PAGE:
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IN THE SUPREME COURT OF THE STATE OF KANSAS No. 115,657 STATE OF KANSAS, Appellee, v. SKYLER LEE BROOK, Appellant. SYLLABUS BY THE COURT 1. Imposition of an underlying prison term after a probation violation is not equivalent to "incarceration for a supervision violation" under K.S.A. 2018 Supp. 223717(d)(3). The period of a person's postrelease supervision term may be modified while the person is serving his or her underlying prison sentence after probation revocation without running afoul of K.S.A. 2018 Supp. 22-3717(d)(3). 2. K.S.A. 2013 Supp. 22-3717(d)(1)(D) applies only to persons convicted of a sexually violent crime on or after July 1, 1993, but before July 1, 2006. K.S.A. 2013 Supp. 22-3717(d)(1)(G) applies to persons convicted of a sexually violent crime on or after July 1, 2006. There are no persons convicted of a sexually violent crime to whom both subparagraph K.S.A. 2013 Supp. 22-3717(d)(1)(D) and subparagraph (d)(1)(G) apply. 1 Review of the judgment of the Court of Appeals in an unpublished opinion filed April 28, 2017. Appeal from Nemaha District Court; JOHN L. WEINGART, judge. Opinion filed May 10, 2019. Judgment of the Court of Appeals affirming the district court is affirmed. Judgment of the district court is affirmed. Peter Maharry, of Kansas Appellate Defender Office, was on the briefs for appellant. Brad M. Lippert, county attorney, and Derek Schmidt, attorney general, were on the brief for appellee. The opinion of the court was delivered by BEIER, J.: Defendant Skyler Lee Brook appeals the district court's correction of his postrelease supervision term after his probation was revoked and he was ordered to serve his original sentence. He challenges the district court judge's statutory authority to change the term from two years to lifetime, and he argues the lifetime postrelease term constitutes cruel and unusual punishment. We affirm the district judge's decision and our Court of Appeals' endorsement of it. FACTUAL AND PROCEDURAL BACKGROUND Brook pleaded no contest to sexual exploitation of a child as a result of interactions with C.B. between May 6 and May 20, 2013. Brook was 22 years old at the time. He was sentenced to 36 months in prison and 2 years of postrelease supervision. The district court judge suspended imposition of Brook's sentence and ordered Brook to serve 36 months' probation. 2 Brook committed another crime, which resulted in revocation of his probation and imposition of his original sentence in this case. The Department of Corrections notified the court that Brook should have received a lifetime postrelease term because of his plea to a sexually violent crime. The district judge agreed that this portion of Brook's sentence was illegal and corrected the two-year postrelease term to lifetime. Brook challenged the lifetime term before the Court of Appeals. The panel rejected his arguments, State v. Brook, No. 115,657, 2017 WL 1535138, at *6 (Kan. App. 2017) (unpublished opinion), and this court granted review. DISCUSSION Whether a sentence is illegal and may be corrected at any time is a question of law subject to unlimited review. See K.S.A. 2018 Supp. 22-3504(1); State v. Horton, 308 Kan. 757, 759, 423 P.3d 548 (2018). To the extent resolution of Brook's claims requires statutory interpretation, this court also is presented with a question of law subject to unlimited review. 308 Kan. at 759. Statutory Arguments Brook argues that his original two-year term of postrelease could not be corrected as an illegal sentence based on two different statutes. The first statute is K.S.A. 2018 Supp. 22-3717(d)(3). That section states, "Persons serving a period of incarceration for a supervision violation shall not have the period of postrelease supervision modified until such person is released and returned to postrelease supervision." K.S.A. 2018 Supp. 22-3717(d)(3). Brook asserts that because he "violated 3 his supervision resulting in the revocation of his probation," K.S.A. 2018 Supp. 223717(d)(3) should prohibit modification of his postrelease supervision term. The Court of Appeals panel correctly analyzed and disposed of this argument. There is no support for the proposition that the imposition of an underlying prison term after a probation violation is equivalent to "incarceration for a supervision violation." The panel said: "K.S.A. 2016 Supp. 22-3717 as a whole involves postrelease supervision. In K.S.A. 2016 Supp. 22-3717(d)(3) the words 'supervision violation' clearly refers to a violation of postrelease supervision and not a probation violation. The subject of K.S.A. 2016 Supp. 22-3717 is postrelease supervision and not probation. The statutory scheme for probation is set out in an entirely different statute. See K.S.A. 2016 Supp. 21-6604, K.S.A. 2016 Supp. 21-6607, and K.S.A. 2016 Supp. 21-6608 (establishing the sentencing scheme for probation); K.S.A. 2016 Supp. 22-3716 (establishing procedures for probation violations). The plain reading of K.S.A. 2016 Supp. 22-3717 shows that the legislature did not intend a probation violation to prevent modification of postrelease supervision." Brook, 2017 WL 1535138, at *2. Moreover, the language of subsection (d)(3) itself indicates that the "supervision" referred to is postrelease supervision. The limitation to modifying a period of postrelease continues "until such person is released and returned to postrelease supervision." (Emphasis added.) K.S.A. 2018 Supp. 22-3717(d)(3). Brook's second statutory argument is based on what he perceives to be conflicting subsections within K.S.A. 2013 Supp. 22-3717(d)(1). That statute provides in pertinent part: "(d)(1) Persons sentenced for crimes, other than off-grid crimes, committed on or after July 1, 1993, or persons subject to subparagraph (G), will not be eligible for parole, 4 but will be released to a mandatory period of postrelease supervision upon completion of the prison portion of their sentence as follows: .... (B) Except as provided in subparagraphs (D) and (E), persons sentenced for nondrug severity levels 5 and 6 crimes, drug severity level 3 crimes committed on or after July 1, 1993, but prior to July 1, 2012, and drug severity level 4 crimes committed on or after July 1, 2012, must serve 24 months on postrelease supervision. .... (D) Persons sentenced to a term of imprisonment that includes a sentence for a sexually violent crime as defined in K.S.A. 22-3717, and amendments thereto, a sexually motivated crime in which the offender has been ordered to register pursuant to subsection (d)(1)(D)(vii) of K.S.A. 22-3717, and amendments thereto, electronic solicitation, K.S.A. 21-3523, prior to its repeal, or K.S.A. 2013 Supp. 21-5509, and amendments thereto, or unlawful sexual relations, K.S.A. 21-3520, prior to its repeal, or K.S.A. 2013 Supp. 215512, and amendments thereto, shall serve the period of postrelease supervision as provided in subsections (d)(1)(A), (d)(1)(B) or (d)(1)(C) plus the amount of good time and program credit earned and retained pursuant to K.S.A. 21-4722, prior to its repeal, or K.S.A. 2013 Supp. 21-6821, and amendments thereto, on postrelease supervision. .... (G) Except as provided in subsection (u), persons convicted of a sexually violent crime committed on or after July 1, 2006, and who are released from prison, shall be released to a mandatory period of postrelease supervision for the duration of the person's natural life." Brook argues that his original postrelease term was legal under subparagraphs (d)(1)(B) and (D). The Court of Appeals panel disagreed with this argument, relying on 5 State v. Herrmann, 53 Kan. App. 2d 147, 384 P.3d 1019 (2016), rev. denied 306 Kan. 1324 (2017). In Herrmann, another Court of Appeals panel had thoroughly analyzed the issue Brook raised: "[Defendant Jon T.] Herrmann claims the district court erred in granting the State's motion to correct an illegal sentence because his original sentence of 24 months' postrelease supervision was legal and not subject to modification when the court granted the State's motion. The trial court does not have jurisdiction to modify a legal sentence once it is pronounced from the bench. State v. Hall, 298 Kan. 978, 983, 319 P.3d 506 (2014). The court does, however, have jurisdiction to modify an illegal sentence and can do so at any time. K.S.A. 22-3504(1). . . . .... "Herrmann argues the sentence of lifetime postrelease supervision is illegal . . . because it does not conform to subparagraph (D) of K.S.A. 2015 Supp. 22-3717(d)(1), which he asserts is the applicable statutory provision. Herrmann contends the post-2013 version of subparagraph (D) retroactively eliminates the statutory requirement that courts impose lifetime postrelease supervision for those convicted of sexually violent crimes. In response to Herrmann's argument, the State argues lifetime postrelease supervision readily conforms to the applicable statutory provision, which it asserts is subparagraph (G) of K.S.A. 2015 Supp. 22-3717(d)(1). . . . Given the dispute between the parties, we first must decide which statutory provision within K.S.A. 2015 Supp. 22-3717(d)(1) is applicable to Herrmann's case for purposes of imposing postrelease supervision before we can decide whether the lifetime postrelease supervision ordered conformed to that applicable statutory provision. .... "Generally, the crime and penalty in existence at the time of the offense are controlling, except where the legislature has given retroactive effect to statutory changes made after the commission of the crime. State v. Van Cleave, 239 Kan. 117, 122, 716 6 P.2d 580 (1986). At the time of Herrmann's offense, K.S.A. 2011 Supp. 22-3717(d)(1)(G) required that persons who committed a sexually violent crime after July 1, 2006, be sentenced to lifetime postrelease supervision. Attempted aggravated indecent liberties with a child was defined as a sexually violent crime under K.S.A. 2011 Supp. 223717(d)(2)(C) and (d)(2)(K). Herrmann does not contest that under K.S.A. 2011 Supp. 22-3717(d)(1)(G), as it existed at the time of his crime, he was subject to lifetime postrelease supervision. "Rather, Herrmann argues that the 2013 amendments to K.S.A. 22-3717(d)(1) changed the law regarding postrelease supervision as it applies to persons sentenced for sexually violent crimes and that those changes apply retroactively to his case. He contends that new language in subparagraph (D) expressly applies to persons convicted of sexually violent crimes and directs the court to impose a term of postrelease supervision based on the severity level of the offense. Herrmann notes that the new language in subparagraph (D) requires 24 months' postrelease supervision for severity level 6 offenders like him, plus any good-time or program credit earned and retained. "Herrmann acknowledges that the 2013 amendments to subparagraph (D) directing a term postrelease supervision based on severity level of the sexually violent crime committed did not modify subparagraph (G), which requires lifetime postrelease supervision for persons convicted of sexually violent crimes after July 1, 2006. Nevertheless, Herrmann asserts this fact is not fatal to his claim that the current subparagraph (D) controls his term of postrelease supervision. In support of this assertion, Herrmann claims the 2013 amendments to subparagraph (D) effectively created an option for courts to choose between when imposing postrelease supervision for persons convicted of sexually violent crimes: subparagraph (D) provides a term of months depending on the severity level of the crime, plus any good-time or program credits accrued while in prison, while subparagraph (G) requires lifetime postrelease supervision. In light of these two options, Herrmann asserts the original 24-month term of postrelease supervision imposed was legal after the 2013 amendments became effective because it conformed to one of the two applicable statutory provision options. .... 7 "We find the plain language of the [2013 amended] statute clearly decides the issue presented. Subsection (d)(1) explains that persons sentenced for crimes committed after July 1, 1993, will not be eligible for parole; instead, they will be subject to mandatory postrelease supervision as provided in the subparagraphs that follow. Notably, however, this subsection (d)(1) expressly states that the mandatory postrelease supervision provided in the subparagraphs that follow do not apply to 'persons subject to subparagraph (G).' Subparagraph (G) provides that 'persons convicted of a sexually violent crime committed on or after July 1, 2006, and who are released from prison, shall be released to a mandatory period of postrelease supervision for the duration of the person's natural life.' Herrmann was convicted of attempted aggravated indecent liberties with a child, which is a sexually violent crime under subsection (d)(5)(C) and (d)(5)(M). His conviction occurred after July 1, 2006. Because Herrmann is subject to subparagraph (G), no other subparagraph following subsection (d)(1) applies to him—including subparagraph (D). "As an alternative to the 'two option' argument above, Herrmann asserts K.S.A. 2015 Supp. 22-3717(d)(1) is ambiguous because the provisions of subparagraphs (D) and (G) directly conflict with each other on the proper term of postrelease supervision to impose: one provides for a term of months based on severity level of the sexually violent crime and the other requires a lifetime term. Herrmann argues that the rule of lenity should resolve the ambiguity in his favor by imposing the lesser of the two postrelease supervision terms. We disagree. The provisions in each subparagraph apply to a distinct class of persons. K.S.A. 22-3717 as a whole applies to all persons convicted of a crime after July 1, 1993. See L. 1992, ch. 239, sec. 270 ('Persons sentenced for crimes committed on or after July 1, 1993, will not be eligible for parole, but will be released to a mandatory period of postrelease supervision upon completion of the prison portion of their sentence.'). Subparagraph (G) was added to the statute in 2006 to create an explicit exception applicable only for 'persons convicted of a sexually violent crime committed on or after July 1, 2006.' See L. 2006, ch. 212, sec. 19 (also adding language to [d][1] excepting 'persons subject to subparagraph [G]'). Reading subparagraph (D) in pari materia, it falls under subsection (d)(1) and so applies to all persons but those expressly excluded: persons sentenced for off-grid crimes committed on or after July 1, 1993, and 8 persons committing a sexually violent crime on or after July 1, 2006, as stated in subparagraph (G). Therefore, subparagraph (D) only applies to persons convicted of a sexually violent crime after July 1, 1993, but before July 1, 2006. Thus, there are no persons convicted of a sexually violent crime to whom both subparagraph (D) and subparagraph (G) apply. Construing the statute as a whole and giving effect to all of the statutes, as this court must, there is no conflict or ambiguity in amended subsection (d)(1). "The legislative history of the 2013 amendments confirms that the new language in subparagraph (D) was not intended to create a conflict with subparagraph (G). Instead, the changes were actually meant to maintain the same term of postrelease supervision for certain offenders, including persons who committed a sexually violent offense between July 1, 1993, and June 30, 2006, despite changes to reduce postrelease supervision generally. Prior to 2013, subparagraphs (A)-(C) assigned either 36, 24, or 12 months' postrelease supervision, respectively, 'plus the amount of good time and program credit earned and retained.' See, e.g., K.S.A. 2012 Supp. 22-3717(d)(1)(A)-(C). The 2013 amendments deleted the language pertaining to good-time and program credits from subparagraphs (A)-(C)—in effect, reducing the length of postrelease supervision sentences by not requiring those credits to be added to a person's postrelease term. But the legislature did not want to provide that same benefit for persons convicted of certain crimes, including sexually violent crimes. So, the legislature also amended subparagraph (D) to provide an exception for persons convicted of sexually violent crimes so that earned good-time and program credits continued to be added to their postrelease supervision period. L. 2013, ch. 133, sec. 13. In a nutshell, the postrelease supervision calculation for persons convicted of a sexually violent crime between July 1, 1993, and June 30, 2006, remained the same as it was prior to the 2013 amendments. "The analysis above is a straightforward reading of K.S.A. 2015 Supp. 223717(d)(1) as a whole in which subparagraphs (D) and (G) are read in a workable harmony, without assuming the legislature intended to enact contradictory or meaningless provisions. See Keel, 302 Kan. at 574. The plain language of subsection (d)(1) provides an exception for persons convicted of a sexually violent crime for an offense after July 1, 2006, in subparagraph (G). Herrmann committed his sexually violent offense after July 1, 9 2006; therefore, he is subject only to subparagraph (G). Because subparagraph (D) does not apply to him, there is no need to determine whether the amended provision would apply retroactively to his case." Herrmann, 53 Kan. App. 2d at 149-54. The Legislature confirmed the Herrmann panel's interpretation of the statute two years ago by amending subparagraph (d)(1)(D) to apply to "[p]ersons sentenced to a term of imprisonment that includes a sentence for a sexually violent crime as defined in K.S.A. 22-3717, and amendments thereto, committed on or after July 1, 1993, but prior to July 1, 2006." (Emphasis added.) See K.S.A. 2018 Supp. 2018 22-3717(d)(1)(D). Brook's original two-year term of postrelease was imposed after his probation was revoked. See State v. Sandoval, 308 Kan. 960, Syl., 425 P.3d 365 (2018) (upon probation revocation, judge may impose original sentence or sentence anew; when original sentence illegal, imposed upon revocation, illegality persists). It was illegal because it did not conform to applicable statutory requirements; it was therefore subject to later correction under K.S.A. 22-3504(1). 308 Kan. at 965; State v. Roth, 308 Kan. 970, 971-72, 424 P.3d 529 (2018). Constitutional Argument On petition for review, Brook also mounts a federal constitutional challenge to his lifetime postrelease term, arguing that it qualifies categorically as cruel and unusual punishment. He acknowledges that this court rejected this argument in State v. Williams, 298 Kan. 1075, 319 P.3d 528 (2014). In Williams, this court held that "[l]ifetime postrelease supervision for a first-time offender over age 18 convicted of sexual exploitation of a child for crimes involving possession of pornographic images of children under age 18 is not categorically 10 disproportionate under the Eighth Amendment to the United States Constitution." 298 Kan. 1075, Syl. ¶ 8. Brook urges us to jettison Williams because of this court's more recent decision in State v. Dull, 302 Kan. 32, 351 P.3d 641 (2015). In Dull, we held that "[m]andatory lifetime postrelease supervision is categorically unconstitutional under Graham v. Florida, 560 U.S. 48, 130 S. Ct. 2011, 176 L. Ed. 2d 825 (2010), when imposed on a juvenile who committed and was later convicted of aggravated indecent liberties with a child." Dull, 302 Kan. 32, Syl. ¶ 8. As the Court of Appeals panel in this case noted, the Dull opinion explicitly distinguished juvenile offenders, such as the defendant in Dull, from adult offenders, such as Brook: "While we have found mandatory lifetime postrelease supervision constitutional for adults, the same factors that result in a diminished culpability for juveniles, i.e., recklessness, immaturity, irresponsibility, impetuousness, and ill-considered decision making, along with their lower risks of recidivism, all diminish the penological goals of lifetime supervision for juvenile sex offenders." 302 Kan. 32, Syl. ¶ 7. We still hold this distinction to be valid and dispositive. Brook's categorical challenge to his lifetime postrelease term fails. CONCLUSION The district court judge did not err in correcting Brook's two-year postrelease term to lifetime. We affirm his judgment and the decision of the Court of Appeals upholding it. 11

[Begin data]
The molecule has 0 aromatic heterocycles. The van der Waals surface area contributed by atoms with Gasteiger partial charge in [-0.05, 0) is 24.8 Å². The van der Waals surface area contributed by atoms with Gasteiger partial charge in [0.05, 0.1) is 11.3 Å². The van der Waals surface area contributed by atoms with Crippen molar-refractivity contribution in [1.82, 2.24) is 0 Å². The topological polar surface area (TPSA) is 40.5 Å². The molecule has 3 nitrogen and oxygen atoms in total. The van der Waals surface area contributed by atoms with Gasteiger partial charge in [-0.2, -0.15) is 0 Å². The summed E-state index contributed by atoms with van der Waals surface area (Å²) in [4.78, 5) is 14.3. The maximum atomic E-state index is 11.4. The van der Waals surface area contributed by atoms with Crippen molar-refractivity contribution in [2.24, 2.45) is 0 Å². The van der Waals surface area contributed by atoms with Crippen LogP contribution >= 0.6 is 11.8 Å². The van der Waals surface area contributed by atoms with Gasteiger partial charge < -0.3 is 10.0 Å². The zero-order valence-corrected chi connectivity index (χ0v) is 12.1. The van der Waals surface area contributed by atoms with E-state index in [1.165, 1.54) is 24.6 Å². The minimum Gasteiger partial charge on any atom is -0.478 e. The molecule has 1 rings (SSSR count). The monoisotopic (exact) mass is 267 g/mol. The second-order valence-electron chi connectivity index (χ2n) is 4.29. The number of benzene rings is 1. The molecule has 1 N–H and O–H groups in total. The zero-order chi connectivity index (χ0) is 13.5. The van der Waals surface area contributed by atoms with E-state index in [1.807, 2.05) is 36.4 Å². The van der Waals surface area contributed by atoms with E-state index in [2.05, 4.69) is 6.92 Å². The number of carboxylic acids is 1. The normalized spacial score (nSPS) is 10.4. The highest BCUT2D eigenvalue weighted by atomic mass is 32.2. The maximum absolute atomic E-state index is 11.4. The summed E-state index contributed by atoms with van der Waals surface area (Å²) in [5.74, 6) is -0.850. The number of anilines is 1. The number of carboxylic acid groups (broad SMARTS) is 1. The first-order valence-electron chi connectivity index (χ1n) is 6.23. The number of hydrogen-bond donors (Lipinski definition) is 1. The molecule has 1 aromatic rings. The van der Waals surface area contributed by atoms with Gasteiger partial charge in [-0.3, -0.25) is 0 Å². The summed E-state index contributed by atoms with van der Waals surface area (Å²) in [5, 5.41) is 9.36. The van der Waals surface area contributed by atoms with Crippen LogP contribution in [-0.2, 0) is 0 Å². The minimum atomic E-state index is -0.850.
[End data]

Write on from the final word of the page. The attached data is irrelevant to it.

Primary Holding

The Supreme Court affirmed the decision of the district court correcting Defendant's postrelease supervision term after his probation was revoked and he was ordered to serve his original sentence and the court of appeals' endorsement of that decision, holding that the district court judge did not err in correcting Defendant's postrelease term.